Marijuana: Inside recreational and medical draft rules

The rulemaking surrounding Amendment 64 is in full swing at the state level. The Department of Revenue has released a set of draft rule changes and clarifications for a huge chunk of medical marijuana law, as well as draft regs regarding the recreational cannabis industry.

The 100-plus page document is full of details, some mundane and some worth noting. We did a quick scan and have pointed out a few of the highlights (or lowlights, depending on your view) below.

The new rules aren't set in stone yet, however. There will be public hearings 9 a.m. to 5 p.m. August 20, 21 and 22 at the state Supreme Court Chambers, 200 East Colfax Avenue, in Denver. Written comments from stakeholders are also being accepted: E-mail your thoughts to [email protected] or snail-mail them to the MED at 455 Sherman St. Suite 390, Denver 80203.

This also isn't the end of the rulemaking for the newly-created Marijuana Enforcement Division (previously the Medical Marijuana Enforcement Division). Up next will be the topics of production limits and testing mandates, as well as more details on inventory tracking.

"Not only does this approach allow us to ensure that stakeholder input plays an integral role in the formulation of these rules, it allows us to maintain good working relationships with industry members, fellow regulatory and law enforcement agencies and the public we are here to protect," Barbara Brohl, Executive Director of the Department of Revenue, said in a prepared statement. "By keeping the conversation open and inclusive the MED can stay abreast of safety concerns, industry trends or enforcement issues and work with our stakeholders to resolve problems before they arise. This will allow us to provide a proactive, well-reasoned approach to regulation of Colorado's Marijuana Industries -- a foundation we will continue to build on as we move forward and formulate rules in the future."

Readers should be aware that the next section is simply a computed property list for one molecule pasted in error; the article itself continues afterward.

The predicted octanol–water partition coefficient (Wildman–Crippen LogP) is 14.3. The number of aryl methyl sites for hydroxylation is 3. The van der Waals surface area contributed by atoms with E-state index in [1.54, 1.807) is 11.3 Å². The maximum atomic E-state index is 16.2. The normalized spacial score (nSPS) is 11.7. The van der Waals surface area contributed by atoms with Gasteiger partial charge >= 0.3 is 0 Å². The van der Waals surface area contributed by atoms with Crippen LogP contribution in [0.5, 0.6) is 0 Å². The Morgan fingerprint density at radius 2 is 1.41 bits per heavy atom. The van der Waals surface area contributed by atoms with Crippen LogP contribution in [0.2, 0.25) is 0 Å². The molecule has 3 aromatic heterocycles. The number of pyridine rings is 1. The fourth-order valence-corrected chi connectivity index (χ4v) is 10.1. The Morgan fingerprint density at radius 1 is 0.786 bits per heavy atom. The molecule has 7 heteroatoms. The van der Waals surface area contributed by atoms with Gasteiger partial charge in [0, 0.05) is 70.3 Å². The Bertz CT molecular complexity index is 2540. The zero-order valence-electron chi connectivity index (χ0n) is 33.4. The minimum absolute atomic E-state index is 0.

The complete draft document is below -- but to help you navigate it, we've pointed out some places where changes were made, and other sections that deserve attention. There are a lot more of the latter, especially if you're a medical cannabis business owner -- but this should give you a place to start. And as a bonus, we've illustrated the post with photos from our picks for the ten dankest strains of 2012.

The document clarifies that anyone "engaged in the business of" medical marijuana -- and that includes anyone giving it away -- has to be licensed, or they are illegal. I guess they hadn't clarified that before?

The definitions passages (Section M103) spell out a number of terms. Here are some examples:

"Batch" means a specifically identified quantity of processed medical marijuana that is uniform in strain and potency, cultivated utilizing the same herbicides, pesticides and fungicides, and harvested during the same cultivation cycle.

"Container" means the sealed package in which medical marijuana or a medical marijuana product is placed for sale to a patient and that has been labeled.

"Edible Medical Marijuana-Infused Product" means any medical marijuana infused product that is intended to be consumed orally, including but not limited to, any type of food, drink, or pill.

"Immature plant" means a nonflowering medical marijuana plant that is no taller than eight inches and no wider than eight inches produced from a cutting, clipping or seedling and that is in a growing/cultivating container that is no larger than two inches wide and two inches tall that is sealed on the sides and bottom.

Continue for more about new recreational and medial marijuana draft rules.